“The messages you see from the media, and even among AIDS service organizations and our own leaders, often represent gay Black men as pathological, as being disempowered, as being to blame for the social violence we experience,” Stephens explains.
“For example, today in public health, there are narratives that suggest the reason why we have poor health outcomes isn’t because of the failure of institutions. The narrative blames Black gay men. It asks why we aren’t doing enough or going to the doctor, that sort of thing.”
“The other very dangerous narrative I noticed about Black gay men is that we don’t have a history and culture,” Stephens continues.
“That isn’t true. So much of the history of the HIV movement is about the courage of Black gay men, but our contribution to this history is not represented very often. With all the interest in HIV history, how many people can name or point to the contributions of Black gay men? It has everything to do with racism, really.
“To ‘counter the narrative’ means to counter false, proliferating narratives and to be the author of our own stories. All these message that circulate about us have political consequences in our lives. Engagement in those narratives is a political act.”
It was with this mission in mind that Stephens founded the Counter Narrative Project in 2014. It is a national organization based in Atlanta, with a lean staff that includes Stephens as the executive director, a director of mobilization, and a special projects person. “We have a number of community partners and a powerful national network that supports our mission,” Stephens says.
The first activity the Counter Narrative Project launched was a webinar about Black gay men in the south, co-sponsored by the HIV Prevention Justice Alliance. The webinar was filled to capacity, telling Stephens they had touched a real need.
“I had never seen Black gay men discussed in the way we addressed it,” Stephens says, “and I believed there were Black gay men and our allies looking for some kind of platform to share. That’s when I knew we were on to something.”
Stephens positioned the Counter Narrative Project as an organization with expert opinions about how Black gay men were presented and viewed in the HIV arena. In June of 2014, they released a statement on National HIV Testing Day that challenged the way in which Black gay men were perceived.
“We asked in that statement that more attention be paid to the structural barriers to HIV testing. We also called for more centering on the stories of our experiences. Too often, the story of Black gay men is told through statistics.” Rather than being seen as numbers — the rates of transmission, the amount of HIV tests done — Stephens demanded that stories of Black gay take center stage for the national day.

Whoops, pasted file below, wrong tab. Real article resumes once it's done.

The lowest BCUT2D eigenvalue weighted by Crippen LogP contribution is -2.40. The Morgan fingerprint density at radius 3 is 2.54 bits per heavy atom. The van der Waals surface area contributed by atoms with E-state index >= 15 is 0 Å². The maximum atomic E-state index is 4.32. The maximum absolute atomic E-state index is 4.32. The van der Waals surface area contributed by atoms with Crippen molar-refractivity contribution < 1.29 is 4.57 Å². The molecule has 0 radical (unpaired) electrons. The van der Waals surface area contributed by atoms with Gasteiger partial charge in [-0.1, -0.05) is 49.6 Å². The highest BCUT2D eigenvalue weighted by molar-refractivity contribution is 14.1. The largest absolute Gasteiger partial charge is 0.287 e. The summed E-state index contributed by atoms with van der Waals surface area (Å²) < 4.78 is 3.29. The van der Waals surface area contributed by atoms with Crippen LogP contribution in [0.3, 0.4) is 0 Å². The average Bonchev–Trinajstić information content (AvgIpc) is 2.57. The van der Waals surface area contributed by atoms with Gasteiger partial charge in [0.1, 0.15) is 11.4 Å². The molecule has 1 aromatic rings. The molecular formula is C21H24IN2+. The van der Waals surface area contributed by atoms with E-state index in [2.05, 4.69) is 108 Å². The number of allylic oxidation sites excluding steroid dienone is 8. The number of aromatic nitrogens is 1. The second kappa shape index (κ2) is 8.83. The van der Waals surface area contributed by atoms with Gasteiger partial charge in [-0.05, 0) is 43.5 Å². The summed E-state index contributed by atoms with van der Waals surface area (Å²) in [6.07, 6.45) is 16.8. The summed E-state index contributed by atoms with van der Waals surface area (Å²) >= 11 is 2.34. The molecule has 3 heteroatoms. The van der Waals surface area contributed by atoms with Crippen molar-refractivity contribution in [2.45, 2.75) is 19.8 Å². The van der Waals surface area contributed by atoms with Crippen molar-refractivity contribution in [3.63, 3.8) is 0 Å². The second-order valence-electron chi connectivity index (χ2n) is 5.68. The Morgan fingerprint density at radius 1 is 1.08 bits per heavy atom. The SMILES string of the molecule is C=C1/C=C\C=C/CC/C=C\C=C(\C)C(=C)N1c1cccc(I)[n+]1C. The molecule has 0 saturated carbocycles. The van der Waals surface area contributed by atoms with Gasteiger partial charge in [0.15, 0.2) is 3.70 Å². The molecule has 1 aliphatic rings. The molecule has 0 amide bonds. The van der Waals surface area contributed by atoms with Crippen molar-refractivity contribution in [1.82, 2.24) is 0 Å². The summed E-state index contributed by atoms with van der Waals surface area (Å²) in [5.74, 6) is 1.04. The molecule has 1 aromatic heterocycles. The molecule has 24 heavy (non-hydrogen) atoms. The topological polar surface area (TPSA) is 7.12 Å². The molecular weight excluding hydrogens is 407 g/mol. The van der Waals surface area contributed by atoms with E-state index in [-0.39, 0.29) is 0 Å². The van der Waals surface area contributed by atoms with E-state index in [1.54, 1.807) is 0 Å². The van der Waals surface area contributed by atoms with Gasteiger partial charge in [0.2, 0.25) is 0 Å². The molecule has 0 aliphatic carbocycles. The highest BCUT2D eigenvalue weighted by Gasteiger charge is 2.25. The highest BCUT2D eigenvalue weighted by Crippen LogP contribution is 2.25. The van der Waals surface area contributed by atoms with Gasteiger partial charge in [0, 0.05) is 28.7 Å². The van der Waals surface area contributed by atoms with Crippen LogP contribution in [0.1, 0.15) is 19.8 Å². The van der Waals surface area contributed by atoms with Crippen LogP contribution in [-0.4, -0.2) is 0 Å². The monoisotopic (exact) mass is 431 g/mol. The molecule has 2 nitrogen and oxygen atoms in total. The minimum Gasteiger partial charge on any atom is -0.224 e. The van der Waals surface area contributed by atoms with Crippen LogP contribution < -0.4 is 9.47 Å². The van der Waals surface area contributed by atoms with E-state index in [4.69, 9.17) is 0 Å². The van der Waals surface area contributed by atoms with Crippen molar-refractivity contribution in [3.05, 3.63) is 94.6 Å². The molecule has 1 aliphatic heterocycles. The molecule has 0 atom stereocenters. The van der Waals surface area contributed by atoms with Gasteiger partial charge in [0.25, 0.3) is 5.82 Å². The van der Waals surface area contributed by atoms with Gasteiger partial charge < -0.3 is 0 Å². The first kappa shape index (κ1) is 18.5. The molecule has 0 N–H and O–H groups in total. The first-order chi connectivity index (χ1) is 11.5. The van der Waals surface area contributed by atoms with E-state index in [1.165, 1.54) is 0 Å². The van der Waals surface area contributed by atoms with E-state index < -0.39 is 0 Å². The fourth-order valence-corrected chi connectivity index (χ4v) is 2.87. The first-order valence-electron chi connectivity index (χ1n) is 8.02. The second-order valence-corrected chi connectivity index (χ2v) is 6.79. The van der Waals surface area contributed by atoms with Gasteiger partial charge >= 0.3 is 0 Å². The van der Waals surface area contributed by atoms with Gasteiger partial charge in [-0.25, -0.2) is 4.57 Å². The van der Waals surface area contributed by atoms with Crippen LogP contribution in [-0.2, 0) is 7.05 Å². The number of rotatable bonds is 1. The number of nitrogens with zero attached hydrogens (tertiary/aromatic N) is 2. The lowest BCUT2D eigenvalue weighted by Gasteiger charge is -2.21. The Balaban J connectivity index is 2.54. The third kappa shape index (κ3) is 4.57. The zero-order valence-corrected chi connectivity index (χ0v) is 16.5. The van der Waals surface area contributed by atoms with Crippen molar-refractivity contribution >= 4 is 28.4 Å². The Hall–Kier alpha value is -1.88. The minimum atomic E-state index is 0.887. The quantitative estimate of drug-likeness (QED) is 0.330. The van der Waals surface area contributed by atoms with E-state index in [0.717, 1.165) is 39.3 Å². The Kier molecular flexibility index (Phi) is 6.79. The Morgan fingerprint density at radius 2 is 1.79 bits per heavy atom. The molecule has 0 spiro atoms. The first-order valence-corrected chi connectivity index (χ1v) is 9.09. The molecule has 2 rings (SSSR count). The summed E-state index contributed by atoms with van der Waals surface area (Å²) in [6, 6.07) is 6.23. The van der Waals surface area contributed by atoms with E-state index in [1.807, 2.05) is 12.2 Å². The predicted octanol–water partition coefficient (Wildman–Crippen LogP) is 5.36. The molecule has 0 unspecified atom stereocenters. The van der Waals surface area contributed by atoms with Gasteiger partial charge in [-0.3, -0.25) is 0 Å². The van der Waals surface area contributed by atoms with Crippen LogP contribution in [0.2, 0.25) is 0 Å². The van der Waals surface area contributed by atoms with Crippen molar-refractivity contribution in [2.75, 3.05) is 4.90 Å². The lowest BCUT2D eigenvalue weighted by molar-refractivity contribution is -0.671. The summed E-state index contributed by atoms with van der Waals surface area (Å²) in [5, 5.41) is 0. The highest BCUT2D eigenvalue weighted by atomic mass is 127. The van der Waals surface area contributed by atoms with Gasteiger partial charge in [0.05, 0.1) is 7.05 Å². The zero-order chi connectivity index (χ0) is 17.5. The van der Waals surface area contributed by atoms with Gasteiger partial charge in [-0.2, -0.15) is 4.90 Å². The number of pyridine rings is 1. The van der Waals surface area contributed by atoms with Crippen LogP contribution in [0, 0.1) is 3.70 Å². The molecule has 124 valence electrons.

“We called for our own voices to be heard,” Stephens says. “We should be the author of our own narratives. From there, we were off to the races.”
A well-regarded academic and Black community leader, Stephens draws upon the legacies of literary and cultural artists who paved the way for Black gay men.
“The blueprint has been set for us to follow,” Stephens says. He points to Black artists like Marlon Riggs and Essex Hemphill, who lifted up and celebrated Black gay men, their sexuality, and even their lives with HIV.
“Marlon’s film Tongues Untied saved our lives,” Stephens insists. “The poetry of Essex Hemphill saved our lives. So much of the programmatic work for Black gay men is rooted in deficit, in fear, in sadness. What would it mean to do programmatic work focused on joy, centered in resilience? What happens when you have an organization built on that foundation, around the things that we have claimed as sacred and empowering to us?”
Indeed, the Counter Narrative Project bolsters narratives around Black gay men by providing programs and opportunities to share stories, including an ongoing blog, special events, and a video series, Revolutionary Health, which won Best Video Series in the 2018 POZ Awards.
“We are unique,” Stephens says, “because we are not only engaged in advocacy. We are content creators, and that harnesses the power of our community and inspires activism.”
“We want to empower folks to navigate institutions,” Stephens adds. “One of the most important things we have done is ask to hold clinicians accountable, for them to ask about sexuality and sexual health in way that isn’t shaming, to be culturally competent. I don’t think it is a radical thing that health providers should see the humanity of their patients. That’s all we’re asking, but so many are unable to see the dignity and humanity of Black gay men.”
The Revolutionary Health video series embodies the kind of sex-positivity and joy that Stephens believes is missing from the landscape. “We wanted to create a space where we can talk about the health of Black gay men from a more holistic place,” Stephens says. “So many of the messages today don’t speak to our hearts and minds. We wanted to talk about health in a radical way and have candid conversations that really aren’t held anywhere else.”
Stephens points to a recent show on the racism inherent in health care, and another about sexuality that served to destigmatize it. He credits Atlanta physician David Malebranche, MD, with suggesting the concept for Revolutionary Health and agreeing to serve as one of the show’s regular hosts.
“We’ve had a show about music, testicular cancer, depression and even a show on yoga where we actually did yoga,” Stephens says. Another episode about physical exams included an actual physical. Topics of sex have included guests like an adult entertainer and a leather daddy, who brought along a trove of sex toys.
“We believe in treating all our guests with dignity and humanity,” Stephens says. “We believe all Black gay men have value. I love having different perspectives and points of view.”
For more information about the Counter Narrative Project, click here.